First J.K. Rowling, then Cornelia Funke. British publisher Barry Cunningham doesn’t have a bad track record at discovering bestselling children’s storytellers. That’s why both New Line Cinema and Miramax Films are now courting him for a unique first-look deal covering the movie, TV and stage rights to all the books he puts out under his Chicken House imprint.

Cunningham plucked Rowling’s first “Harry Potter” manuscript out of the slush pile when he worked at Bloomsbury. He left to launch Chicken House in 2000, a boutique based in rural Somerset specializing in new writers and handling just 20 titles a year. Unusually, Cunningham not only publishes the books (with his own label deal in the U.S. via Scholastic), but also negotiates film and TV deals on behalf of his authors.

He started to attract serious Hollywood attention last year when his German writer Funke hit the American bestseller lists with “Inkheart” and “The Thief Lord.” New Line heads the list of studios in hot pursuit of the rights to “Inkheart,” while Warner’s international arm is backing a European movie adaptation of “The Thief Lord.”

The buzz around “Inkheart” prompted Harvey Weinstein to send a car all the way to Somerset to fetch Cunningham to a meeting in London, at which the possibility of a long-term relationship was first broached.

“I’d love to find a way we can exploit our book talent in other media,” Cunningham says. “Miramax has been very interested, but we haven’t concluded a deal yet. You hear a lot of stories about Harvey Weinstein, but I had a great meeting with him. I found him full of energy about books and, well, life.”

Meanwhile, New Line is expected to make Cunningham a firm offer of an overall deal this week. “It’s interesting that these companies are interested in people like us, because we’re not mainstream,” he says. “I guess there’s so much attention on children’s and family entertainment now.”

Loach slices “Bread”

“Bread and Roses” was one of Ken Loach’s least acclaimed movies of recent years, so the world wasn’t exactly clamoring for him to deliver a director’s cut. But he has done it anyway.

This new version of his four-year-old pic about the Justice for Janitors movement in Los Angeles, starring Adrien Brody, will be unveiled this month at the American Film Market by sales outfit the Works.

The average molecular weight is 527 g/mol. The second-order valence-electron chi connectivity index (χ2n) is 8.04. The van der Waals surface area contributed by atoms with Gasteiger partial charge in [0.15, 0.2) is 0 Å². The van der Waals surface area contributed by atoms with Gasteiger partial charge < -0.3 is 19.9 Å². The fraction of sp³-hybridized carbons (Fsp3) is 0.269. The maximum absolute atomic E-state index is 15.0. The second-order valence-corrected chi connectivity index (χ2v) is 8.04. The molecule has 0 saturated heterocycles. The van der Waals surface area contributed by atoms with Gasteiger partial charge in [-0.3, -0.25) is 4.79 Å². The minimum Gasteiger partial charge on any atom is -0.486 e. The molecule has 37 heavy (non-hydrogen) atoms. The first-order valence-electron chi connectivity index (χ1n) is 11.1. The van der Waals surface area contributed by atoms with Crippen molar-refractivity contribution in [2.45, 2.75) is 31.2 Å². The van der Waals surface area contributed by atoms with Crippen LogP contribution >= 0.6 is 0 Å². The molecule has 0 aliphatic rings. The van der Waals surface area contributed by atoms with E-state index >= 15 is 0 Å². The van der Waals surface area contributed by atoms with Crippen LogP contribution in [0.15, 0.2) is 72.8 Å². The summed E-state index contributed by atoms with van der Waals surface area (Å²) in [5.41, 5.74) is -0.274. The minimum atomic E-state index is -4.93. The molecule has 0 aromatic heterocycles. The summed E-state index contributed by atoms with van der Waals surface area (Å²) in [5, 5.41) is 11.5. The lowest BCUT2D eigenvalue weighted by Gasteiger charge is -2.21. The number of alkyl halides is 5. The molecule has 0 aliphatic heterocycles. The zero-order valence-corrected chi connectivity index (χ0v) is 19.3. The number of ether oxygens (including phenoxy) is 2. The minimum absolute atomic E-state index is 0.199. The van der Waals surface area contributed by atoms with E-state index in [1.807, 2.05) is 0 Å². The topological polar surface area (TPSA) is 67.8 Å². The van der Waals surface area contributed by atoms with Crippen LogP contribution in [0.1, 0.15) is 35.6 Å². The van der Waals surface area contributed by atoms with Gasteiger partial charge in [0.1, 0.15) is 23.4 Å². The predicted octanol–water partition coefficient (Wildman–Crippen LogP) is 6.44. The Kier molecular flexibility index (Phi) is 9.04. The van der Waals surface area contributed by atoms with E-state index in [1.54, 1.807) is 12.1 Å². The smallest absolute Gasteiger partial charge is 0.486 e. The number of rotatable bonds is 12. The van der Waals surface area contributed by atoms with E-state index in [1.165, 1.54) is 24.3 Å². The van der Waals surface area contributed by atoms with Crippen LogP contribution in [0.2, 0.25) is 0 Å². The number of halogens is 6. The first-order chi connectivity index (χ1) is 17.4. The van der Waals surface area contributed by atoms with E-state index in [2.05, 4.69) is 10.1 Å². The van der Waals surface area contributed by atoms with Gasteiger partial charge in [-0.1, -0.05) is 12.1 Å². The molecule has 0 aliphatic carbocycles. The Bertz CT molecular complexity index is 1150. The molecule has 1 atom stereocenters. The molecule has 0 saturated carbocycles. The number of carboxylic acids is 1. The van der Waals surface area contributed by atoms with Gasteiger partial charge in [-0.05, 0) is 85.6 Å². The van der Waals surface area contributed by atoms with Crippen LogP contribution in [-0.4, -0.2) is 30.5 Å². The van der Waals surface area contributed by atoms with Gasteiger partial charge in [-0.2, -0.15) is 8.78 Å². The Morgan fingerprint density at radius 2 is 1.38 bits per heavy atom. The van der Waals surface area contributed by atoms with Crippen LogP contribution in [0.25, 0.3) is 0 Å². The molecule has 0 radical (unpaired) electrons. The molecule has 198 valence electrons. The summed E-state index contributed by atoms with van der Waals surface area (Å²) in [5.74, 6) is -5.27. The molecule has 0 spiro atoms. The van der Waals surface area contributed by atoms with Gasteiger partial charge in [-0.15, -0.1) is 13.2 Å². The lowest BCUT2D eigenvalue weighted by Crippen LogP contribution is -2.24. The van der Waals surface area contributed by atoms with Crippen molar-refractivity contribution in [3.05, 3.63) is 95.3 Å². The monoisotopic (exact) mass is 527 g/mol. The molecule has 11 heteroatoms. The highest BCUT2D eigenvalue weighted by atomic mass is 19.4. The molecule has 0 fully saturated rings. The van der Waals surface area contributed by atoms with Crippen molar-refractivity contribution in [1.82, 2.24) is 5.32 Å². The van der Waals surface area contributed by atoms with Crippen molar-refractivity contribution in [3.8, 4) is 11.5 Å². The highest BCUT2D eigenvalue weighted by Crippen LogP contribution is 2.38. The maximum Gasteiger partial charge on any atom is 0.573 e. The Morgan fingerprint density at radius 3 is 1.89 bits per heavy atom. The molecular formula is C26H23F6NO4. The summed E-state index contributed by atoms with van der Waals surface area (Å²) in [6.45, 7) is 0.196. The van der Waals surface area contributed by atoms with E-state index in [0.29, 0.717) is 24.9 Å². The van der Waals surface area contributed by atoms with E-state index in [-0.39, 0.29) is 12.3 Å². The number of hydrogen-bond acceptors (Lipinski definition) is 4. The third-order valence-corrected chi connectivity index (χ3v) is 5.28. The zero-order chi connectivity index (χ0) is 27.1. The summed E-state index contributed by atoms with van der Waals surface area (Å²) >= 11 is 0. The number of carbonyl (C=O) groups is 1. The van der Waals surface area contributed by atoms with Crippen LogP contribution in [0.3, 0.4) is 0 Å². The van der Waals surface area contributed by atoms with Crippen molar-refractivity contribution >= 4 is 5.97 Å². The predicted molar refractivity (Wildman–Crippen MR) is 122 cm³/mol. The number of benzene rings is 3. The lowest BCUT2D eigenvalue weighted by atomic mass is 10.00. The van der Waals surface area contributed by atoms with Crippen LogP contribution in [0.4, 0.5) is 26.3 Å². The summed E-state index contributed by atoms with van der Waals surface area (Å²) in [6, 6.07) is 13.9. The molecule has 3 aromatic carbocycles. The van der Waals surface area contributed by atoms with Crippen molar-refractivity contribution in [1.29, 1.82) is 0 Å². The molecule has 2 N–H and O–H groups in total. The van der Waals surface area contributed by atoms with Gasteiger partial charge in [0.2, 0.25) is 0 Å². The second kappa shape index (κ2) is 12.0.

Although director’s cuts are usually longer, this one actually runs 16 minutes shorter than the original, which got lukewarm reviews at Cannes in 2000. Loach always felt that he botched the pic first time around, so when the cutting copy came back into his hands while he was editing his latest movie “Ae Fond Kiss,” he couldn’t resist having another stab at it.

“It just plays so much better now,” Loach says ruefully. “I’m kicking myself up and down Wardour Street that I didn’t see it sooner.”

Interestingly, given that the most common criticism of Loach’s work is that his political didacticism sometimes overwhelms his dramatic instincts, this is precisely the fault he has sought to rectify in “Bread and Roses,” the only American movie he has ever made.

“When you work outside your own culture, it’s less easy to distinguish between the things that drive the drama, and the things that are interesting but are more suitable for a documentary,” he confesses.

“With ‘Bread and Roses’ we were working with real people who were part of the Justice for Janitors campaign,” explains his producer Rebecca O’Brien. “At the time, we felt that if we cut it very hard, we might not get the full extent of their contribution across. This time it is more of a cinematic cut.”

Loach and O’Brien are hoping that distribs who own rights to the original, such as Lion’s Gate in the U.S., will want to take this version for any future DVD release or TV transmission. They would also like the British Council to include this cut in its roving Loach retrospective.

“There are two or three of my old films that I’d like to recut,” Loach says wistfully. “This is just the one I could get my hands on. I knew there was a better film in there than we actually made.”

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